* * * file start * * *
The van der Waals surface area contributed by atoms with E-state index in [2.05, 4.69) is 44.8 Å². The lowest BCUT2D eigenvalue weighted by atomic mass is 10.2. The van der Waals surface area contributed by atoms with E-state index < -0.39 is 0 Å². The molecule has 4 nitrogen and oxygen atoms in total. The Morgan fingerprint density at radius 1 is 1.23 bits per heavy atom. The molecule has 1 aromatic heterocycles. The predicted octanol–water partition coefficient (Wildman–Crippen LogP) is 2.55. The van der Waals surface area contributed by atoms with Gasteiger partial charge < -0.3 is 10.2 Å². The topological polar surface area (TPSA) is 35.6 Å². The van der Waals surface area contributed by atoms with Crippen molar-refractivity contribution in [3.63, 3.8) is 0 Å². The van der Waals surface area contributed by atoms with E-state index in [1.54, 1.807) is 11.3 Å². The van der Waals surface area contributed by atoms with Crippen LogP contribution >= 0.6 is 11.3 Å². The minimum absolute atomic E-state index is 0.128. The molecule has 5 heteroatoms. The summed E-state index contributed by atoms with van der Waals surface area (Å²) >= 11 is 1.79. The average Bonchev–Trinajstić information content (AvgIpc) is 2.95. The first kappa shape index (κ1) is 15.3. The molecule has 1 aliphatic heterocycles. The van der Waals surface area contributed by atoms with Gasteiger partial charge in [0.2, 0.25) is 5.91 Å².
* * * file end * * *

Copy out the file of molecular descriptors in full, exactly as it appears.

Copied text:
The van der Waals surface area contributed by atoms with E-state index in [2.05, 4.69) is 44.8 Å². The lowest BCUT2D eigenvalue weighted by atomic mass is 10.2. The van der Waals surface area contributed by atoms with E-state index < -0.39 is 0 Å². The molecule has 4 nitrogen and oxygen atoms in total. The Morgan fingerprint density at radius 1 is 1.23 bits per heavy atom. The molecule has 1 aromatic heterocycles. The predicted octanol–water partition coefficient (Wildman–Crippen LogP) is 2.55. The van der Waals surface area contributed by atoms with Gasteiger partial charge < -0.3 is 10.2 Å². The topological polar surface area (TPSA) is 35.6 Å². The van der Waals surface area contributed by atoms with Crippen molar-refractivity contribution in [3.63, 3.8) is 0 Å². The van der Waals surface area contributed by atoms with E-state index in [1.54, 1.807) is 11.3 Å². The van der Waals surface area contributed by atoms with Crippen LogP contribution >= 0.6 is 11.3 Å². The minimum absolute atomic E-state index is 0.128. The molecule has 5 heteroatoms. The summed E-state index contributed by atoms with van der Waals surface area (Å²) >= 11 is 1.79. The average Bonchev–Trinajstić information content (AvgIpc) is 2.95. The first kappa shape index (κ1) is 15.3. The molecule has 1 aliphatic heterocycles. The van der Waals surface area contributed by atoms with Gasteiger partial charge in [0.2, 0.25) is 5.91 Å².